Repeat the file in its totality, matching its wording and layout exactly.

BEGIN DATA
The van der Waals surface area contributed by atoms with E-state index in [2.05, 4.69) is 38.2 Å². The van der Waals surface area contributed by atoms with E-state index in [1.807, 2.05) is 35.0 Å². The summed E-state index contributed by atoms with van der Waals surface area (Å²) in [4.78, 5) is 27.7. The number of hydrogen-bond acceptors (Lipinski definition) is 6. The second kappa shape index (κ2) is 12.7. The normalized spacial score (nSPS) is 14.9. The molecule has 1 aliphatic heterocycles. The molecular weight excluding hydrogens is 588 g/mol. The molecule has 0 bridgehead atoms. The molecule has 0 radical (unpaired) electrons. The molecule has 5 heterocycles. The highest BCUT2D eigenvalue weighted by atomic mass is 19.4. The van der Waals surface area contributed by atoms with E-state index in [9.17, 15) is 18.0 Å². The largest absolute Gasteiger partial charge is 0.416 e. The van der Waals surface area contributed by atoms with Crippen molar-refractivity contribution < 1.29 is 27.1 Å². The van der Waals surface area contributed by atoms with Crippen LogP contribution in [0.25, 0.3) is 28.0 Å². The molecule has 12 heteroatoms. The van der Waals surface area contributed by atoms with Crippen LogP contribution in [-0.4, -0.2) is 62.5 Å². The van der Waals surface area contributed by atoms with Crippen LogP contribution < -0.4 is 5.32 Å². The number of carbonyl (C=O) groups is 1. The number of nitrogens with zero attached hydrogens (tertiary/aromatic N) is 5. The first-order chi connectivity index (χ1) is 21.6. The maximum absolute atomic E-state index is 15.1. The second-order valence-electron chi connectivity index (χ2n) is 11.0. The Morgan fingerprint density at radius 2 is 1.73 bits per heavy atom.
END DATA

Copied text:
The van der Waals surface area contributed by atoms with E-state index in [2.05, 4.69) is 38.2 Å². The van der Waals surface area contributed by atoms with E-state index in [1.807, 2.05) is 35.0 Å². The summed E-state index contributed by atoms with van der Waals surface area (Å²) in [4.78, 5) is 27.7. The number of hydrogen-bond acceptors (Lipinski definition) is 6. The second kappa shape index (κ2) is 12.7. The normalized spacial score (nSPS) is 14.9. The molecule has 1 aliphatic heterocycles. The molecular weight excluding hydrogens is 588 g/mol. The molecule has 0 bridgehead atoms. The molecule has 0 radical (unpaired) electrons. The molecule has 5 heterocycles. The highest BCUT2D eigenvalue weighted by atomic mass is 19.4. The van der Waals surface area contributed by atoms with E-state index in [9.17, 15) is 18.0 Å². The largest absolute Gasteiger partial charge is 0.416 e. The van der Waals surface area contributed by atoms with Crippen molar-refractivity contribution < 1.29 is 27.1 Å². The van der Waals surface area contributed by atoms with Crippen LogP contribution in [0.25, 0.3) is 28.0 Å². The molecule has 12 heteroatoms. The van der Waals surface area contributed by atoms with Crippen LogP contribution in [-0.4, -0.2) is 62.5 Å². The van der Waals surface area contributed by atoms with Crippen LogP contribution < -0.4 is 5.32 Å². The number of carbonyl (C=O) groups is 1. The number of nitrogens with zero attached hydrogens (tertiary/aromatic N) is 5. The first-order chi connectivity index (χ1) is 21.6. The maximum absolute atomic E-state index is 15.1. The second-order valence-electron chi connectivity index (χ2n) is 11.0. The Morgan fingerprint density at radius 2 is 1.73 bits per heavy atom.